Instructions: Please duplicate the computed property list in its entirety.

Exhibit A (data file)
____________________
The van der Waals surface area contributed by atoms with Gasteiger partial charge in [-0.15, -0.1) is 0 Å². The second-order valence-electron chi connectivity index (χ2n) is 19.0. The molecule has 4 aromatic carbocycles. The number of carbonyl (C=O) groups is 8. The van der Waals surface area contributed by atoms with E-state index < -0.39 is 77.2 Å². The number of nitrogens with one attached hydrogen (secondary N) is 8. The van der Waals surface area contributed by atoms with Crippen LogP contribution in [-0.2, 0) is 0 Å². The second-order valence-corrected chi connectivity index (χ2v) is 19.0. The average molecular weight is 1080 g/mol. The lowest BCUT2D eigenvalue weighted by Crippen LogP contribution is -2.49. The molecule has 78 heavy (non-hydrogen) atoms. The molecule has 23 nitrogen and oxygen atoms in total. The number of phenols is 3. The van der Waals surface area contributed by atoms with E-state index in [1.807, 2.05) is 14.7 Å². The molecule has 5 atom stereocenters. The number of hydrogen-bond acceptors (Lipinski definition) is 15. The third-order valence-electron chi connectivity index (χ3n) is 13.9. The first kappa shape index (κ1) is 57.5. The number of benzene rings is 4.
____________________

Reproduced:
The van der Waals surface area contributed by atoms with Gasteiger partial charge in [-0.15, -0.1) is 0 Å². The second-order valence-electron chi connectivity index (χ2n) is 19.0. The molecule has 4 aromatic carbocycles. The number of carbonyl (C=O) groups is 8. The van der Waals surface area contributed by atoms with E-state index < -0.39 is 77.2 Å². The number of nitrogens with one attached hydrogen (secondary N) is 8. The van der Waals surface area contributed by atoms with Crippen LogP contribution in [-0.2, 0) is 0 Å². The second-order valence-corrected chi connectivity index (χ2v) is 19.0. The average molecular weight is 1080 g/mol. The lowest BCUT2D eigenvalue weighted by Crippen LogP contribution is -2.49. The molecule has 78 heavy (non-hydrogen) atoms. The molecule has 23 nitrogen and oxygen atoms in total. The number of phenols is 3. The van der Waals surface area contributed by atoms with E-state index in [1.807, 2.05) is 14.7 Å². The molecule has 5 atom stereocenters. The number of hydrogen-bond acceptors (Lipinski definition) is 15. The third-order valence-electron chi connectivity index (χ3n) is 13.9. The first kappa shape index (κ1) is 57.5. The number of benzene rings is 4.